Entrepreneur

These 3 S'poreans Quit Being Restaurant Chefs To Bring Affordable Gourmet Burgers To Hawker Centres

Typically, when we want to have our burger fix, hawker centres don’t really rank as our first choice.

To satisfy our bun and patty cravings, we usually turn to Ramli burgers at pasar malams (night markets), or the no-brainer fast food joints like McDonald’s and Burger King instead.

Three Singaporeans – Lee Syafiq Muhd Ridzuan Lee (26), Muhd Shah Indra Jasni (26), and Mohd Ridzuan Ayob (24) – have changed up the game as they introduce halal gourmet burgers in Singapore at wallet-friendly prices.

The young trio started up Burgs by Project Warung in May last year because they realised that “no one was really focusing on gourmet burgers in the halal sector,” said co-founder Syafiq.

“We thought about what people would eat on a daily basis at an affordable price; and that’s when we figured that it’d be novel to bring the concept of gourmet burgers to hawker centres. After all, that’s where the Singapore food heritage started.”

Traded Restaurants For A Hawker Centre

Co-founders of Burgs by Project Warung / Image Credit: Burgs

It wasn’t exactly a spur-of-the-moment decision to delve into the F&B sector as all three of them learnt to cook professionally at the young age of 17.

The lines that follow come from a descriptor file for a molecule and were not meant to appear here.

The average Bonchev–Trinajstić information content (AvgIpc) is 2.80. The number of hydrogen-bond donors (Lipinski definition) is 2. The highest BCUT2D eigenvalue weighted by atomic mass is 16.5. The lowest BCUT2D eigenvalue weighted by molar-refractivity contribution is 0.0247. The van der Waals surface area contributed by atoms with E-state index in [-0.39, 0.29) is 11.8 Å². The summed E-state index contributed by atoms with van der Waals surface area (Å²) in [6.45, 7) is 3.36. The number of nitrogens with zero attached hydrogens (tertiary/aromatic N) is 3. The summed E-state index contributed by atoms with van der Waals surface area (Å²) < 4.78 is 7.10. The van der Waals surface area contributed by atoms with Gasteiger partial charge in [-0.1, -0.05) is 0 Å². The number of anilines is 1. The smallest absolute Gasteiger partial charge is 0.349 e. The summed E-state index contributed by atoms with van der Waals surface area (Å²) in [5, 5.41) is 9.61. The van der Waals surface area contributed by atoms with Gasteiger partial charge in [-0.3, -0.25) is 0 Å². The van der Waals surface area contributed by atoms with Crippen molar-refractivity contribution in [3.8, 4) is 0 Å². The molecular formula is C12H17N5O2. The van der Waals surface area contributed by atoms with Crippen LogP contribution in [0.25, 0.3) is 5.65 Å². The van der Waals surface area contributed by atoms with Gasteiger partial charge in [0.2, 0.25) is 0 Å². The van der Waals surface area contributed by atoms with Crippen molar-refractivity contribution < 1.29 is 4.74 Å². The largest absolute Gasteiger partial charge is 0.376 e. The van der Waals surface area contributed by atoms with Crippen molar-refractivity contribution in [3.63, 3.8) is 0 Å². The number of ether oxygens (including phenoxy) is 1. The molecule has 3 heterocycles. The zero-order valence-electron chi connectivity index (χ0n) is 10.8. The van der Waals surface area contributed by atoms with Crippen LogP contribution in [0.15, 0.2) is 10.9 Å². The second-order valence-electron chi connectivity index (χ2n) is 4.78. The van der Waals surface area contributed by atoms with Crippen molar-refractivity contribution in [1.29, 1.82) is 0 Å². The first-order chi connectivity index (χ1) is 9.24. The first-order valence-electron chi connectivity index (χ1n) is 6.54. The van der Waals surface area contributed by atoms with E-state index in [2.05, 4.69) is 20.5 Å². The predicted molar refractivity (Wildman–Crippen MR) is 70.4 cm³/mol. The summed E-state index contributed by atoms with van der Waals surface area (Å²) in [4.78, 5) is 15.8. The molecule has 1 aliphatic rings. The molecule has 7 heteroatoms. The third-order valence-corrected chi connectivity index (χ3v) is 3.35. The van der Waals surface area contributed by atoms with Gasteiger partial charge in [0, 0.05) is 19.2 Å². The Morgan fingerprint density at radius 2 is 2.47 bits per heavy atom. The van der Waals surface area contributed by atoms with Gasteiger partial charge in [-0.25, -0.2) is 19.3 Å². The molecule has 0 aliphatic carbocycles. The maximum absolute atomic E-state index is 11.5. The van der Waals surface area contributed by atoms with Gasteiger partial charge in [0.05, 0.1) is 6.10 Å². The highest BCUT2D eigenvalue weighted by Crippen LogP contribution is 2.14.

Both Syafiq and Indra graduated from the Institute of Paul Bocuse as part of their ITE Technical Diploma programme, and Ridzuan graduated from SHATEC (Singapore Hotel And Tourism Education Centre).

Post-graduation, Indra moved to Dubai to work at Zango restaurant for about half a year and only returned to Singapore early last year to take care of his mother who suffered from stroke.

Meanwhile, Ridzuan and Syafiq worked as chefs at Terra Tokyo Italian, a one-Michelin star restaurant in Singapore.

Less than two years into the job, the duo decided to quit their jobs to start up their own F&B venture and be their own bosses.

“During our split-shift break, Ridzuan and I were casually talking; and at the topic of food, we discussed our ambitions to potentially change the food scene here in Singapore by breaking into the halal market.”

That random chat was what prompted the three of them to join hands to start their own burger business.

No Salary For 6 Months

Their respective parents were taken aback by their decision to be entrepreneurs, especially since they were still young and inexperienced, and weren’t financially stable.